Sun Investigates

Elkridge company tasked with statewide shipping, security for voting booths

Early one morning last week, Jack Kane was pacing around a Glen Burnie warehouse, reviewing paperwork and checking equipment to make sure everything was in order to deliver scores of voting machines to regional polling stations.

Kane, 26, is the Anne Arundel County project manager for the Kane Co., an Elkridge-based firm that's transporting some 16,000 voting machines to nearly 1,800 voting centers throughout Maryland.


Security is a top priority, and part of Kane's job involves making sure machines don't get tampered with.

Before trucks are sent out, seals marked with serial numbers are placed on the machines and the truck door latches to note each time they have been unlocked. Those who break the seals must sign off when they do so, and a state board employee later reviews the tags and records.


Once the machines are dropped off at each precinct, they are kept in a locked room until election judges or state staff set them up the night before Tuesday's primary. After the election, the machines are locked up again in the polling places until the Kane Co. returns them to the warehouses.

All Maryland counties and Baltimore have a warehouse where a Kane project manager is responsible for overseeing voting machine shipments. Each location also has a polling place manager working for the jurisdiction who keeps track of inventory.

At the Glen Burnie warehouse, Rich Jerscheid, 45, was tasked with making sure the machines destined for Anne Arundel's 160 precincts were prepared. Jerscheid worked in this role in Baltimore for 27 years before transferring to Arundel last year.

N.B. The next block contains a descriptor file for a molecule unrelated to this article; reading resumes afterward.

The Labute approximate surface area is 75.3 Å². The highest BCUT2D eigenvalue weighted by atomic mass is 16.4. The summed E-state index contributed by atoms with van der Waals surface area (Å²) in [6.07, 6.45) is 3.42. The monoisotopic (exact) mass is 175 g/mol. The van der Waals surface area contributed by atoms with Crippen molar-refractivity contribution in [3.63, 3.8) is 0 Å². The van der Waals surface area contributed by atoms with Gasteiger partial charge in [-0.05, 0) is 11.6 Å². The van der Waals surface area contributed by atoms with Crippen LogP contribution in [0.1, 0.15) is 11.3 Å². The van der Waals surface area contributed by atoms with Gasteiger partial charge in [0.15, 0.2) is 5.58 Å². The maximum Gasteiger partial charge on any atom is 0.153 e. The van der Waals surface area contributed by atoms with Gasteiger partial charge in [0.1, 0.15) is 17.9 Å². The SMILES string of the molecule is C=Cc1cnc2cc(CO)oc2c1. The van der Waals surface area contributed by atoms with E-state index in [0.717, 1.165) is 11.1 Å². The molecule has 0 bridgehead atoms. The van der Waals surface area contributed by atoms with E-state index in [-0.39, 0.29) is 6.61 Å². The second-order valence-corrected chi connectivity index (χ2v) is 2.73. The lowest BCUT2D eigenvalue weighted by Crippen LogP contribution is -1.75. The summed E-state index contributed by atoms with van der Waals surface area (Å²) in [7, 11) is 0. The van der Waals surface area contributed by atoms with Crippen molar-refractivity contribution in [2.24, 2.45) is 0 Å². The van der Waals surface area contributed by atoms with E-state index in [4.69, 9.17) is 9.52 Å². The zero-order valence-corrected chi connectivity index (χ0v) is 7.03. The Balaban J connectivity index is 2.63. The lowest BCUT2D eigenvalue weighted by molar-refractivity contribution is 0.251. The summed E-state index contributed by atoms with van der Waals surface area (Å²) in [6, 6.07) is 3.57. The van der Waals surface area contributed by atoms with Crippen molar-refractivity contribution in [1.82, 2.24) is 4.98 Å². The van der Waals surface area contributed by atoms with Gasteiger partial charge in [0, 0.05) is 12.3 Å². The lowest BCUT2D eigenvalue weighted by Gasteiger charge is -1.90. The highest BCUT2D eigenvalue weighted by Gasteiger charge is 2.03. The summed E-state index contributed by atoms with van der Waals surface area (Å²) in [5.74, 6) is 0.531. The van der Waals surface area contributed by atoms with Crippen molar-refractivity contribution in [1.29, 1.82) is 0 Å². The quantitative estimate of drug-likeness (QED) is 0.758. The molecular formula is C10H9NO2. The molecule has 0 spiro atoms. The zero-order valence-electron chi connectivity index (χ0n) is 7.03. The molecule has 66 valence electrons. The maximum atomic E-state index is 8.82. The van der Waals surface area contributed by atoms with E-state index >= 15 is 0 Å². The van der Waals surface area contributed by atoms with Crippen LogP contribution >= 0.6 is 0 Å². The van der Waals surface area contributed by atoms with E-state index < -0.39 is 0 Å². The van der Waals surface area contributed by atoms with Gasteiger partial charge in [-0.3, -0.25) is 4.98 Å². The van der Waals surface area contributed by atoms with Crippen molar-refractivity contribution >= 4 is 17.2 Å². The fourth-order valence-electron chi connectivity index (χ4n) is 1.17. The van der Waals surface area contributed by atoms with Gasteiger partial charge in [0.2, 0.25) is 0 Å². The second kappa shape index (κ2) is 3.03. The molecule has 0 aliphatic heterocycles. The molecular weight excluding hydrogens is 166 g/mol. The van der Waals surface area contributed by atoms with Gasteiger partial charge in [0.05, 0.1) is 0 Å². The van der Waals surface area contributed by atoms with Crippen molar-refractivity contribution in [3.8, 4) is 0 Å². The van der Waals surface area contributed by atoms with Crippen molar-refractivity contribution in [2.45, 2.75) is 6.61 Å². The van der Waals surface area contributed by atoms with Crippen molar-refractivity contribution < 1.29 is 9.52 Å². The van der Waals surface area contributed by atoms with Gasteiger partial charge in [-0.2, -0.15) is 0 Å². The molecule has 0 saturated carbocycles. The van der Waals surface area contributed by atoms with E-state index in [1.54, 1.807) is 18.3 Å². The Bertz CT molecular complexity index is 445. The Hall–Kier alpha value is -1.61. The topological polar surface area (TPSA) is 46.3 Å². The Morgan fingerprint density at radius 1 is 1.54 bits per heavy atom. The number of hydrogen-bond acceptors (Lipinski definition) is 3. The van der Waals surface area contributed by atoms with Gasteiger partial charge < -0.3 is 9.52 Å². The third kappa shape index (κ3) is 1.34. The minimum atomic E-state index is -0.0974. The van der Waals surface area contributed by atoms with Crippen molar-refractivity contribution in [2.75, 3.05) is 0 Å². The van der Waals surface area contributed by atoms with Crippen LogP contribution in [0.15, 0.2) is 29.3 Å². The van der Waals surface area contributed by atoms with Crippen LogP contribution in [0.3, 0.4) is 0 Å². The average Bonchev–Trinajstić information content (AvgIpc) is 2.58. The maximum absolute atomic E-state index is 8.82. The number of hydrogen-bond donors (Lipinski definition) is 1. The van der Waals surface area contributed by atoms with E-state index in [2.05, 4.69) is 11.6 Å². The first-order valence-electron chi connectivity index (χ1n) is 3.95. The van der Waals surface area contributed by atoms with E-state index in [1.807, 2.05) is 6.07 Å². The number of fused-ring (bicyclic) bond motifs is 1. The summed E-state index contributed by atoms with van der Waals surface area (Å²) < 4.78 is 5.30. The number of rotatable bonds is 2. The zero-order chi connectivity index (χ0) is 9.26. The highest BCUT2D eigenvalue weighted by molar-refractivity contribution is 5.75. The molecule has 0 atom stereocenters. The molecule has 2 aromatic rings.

"It's such a good, streamlined process," he said. "You might have a truck break down occasionally, but it doesn't really affect the process. There's little room for error."

The Kane Co. has delivered voting machines in Maryland in certain jurisdictions for more than 20 years, but this year it received the first-ever solo contract to carry out the statewide endeavor.

"Logistically, we had to get good at spreading our resources," said Kane, whose father, John Kane, owns the company.

The company has been running about 40 trucks with 80 movers a day to make sure precincts are stocked for the primary.

Donna Duncan, assistant secretary for election policy for the Maryland State Board of Elections, expects the process will once go seamlessly under the Kane Co.


"Because they've done this for so many years, they've developed a good reputation," she said.

The board of elections provides one voting unit per 200 registered voters for each precinct.

"The numbers have been pretty static," said Paul Aumayer, voting systems director for the board. "But if a local board feels that more are needed, we can accommodate that."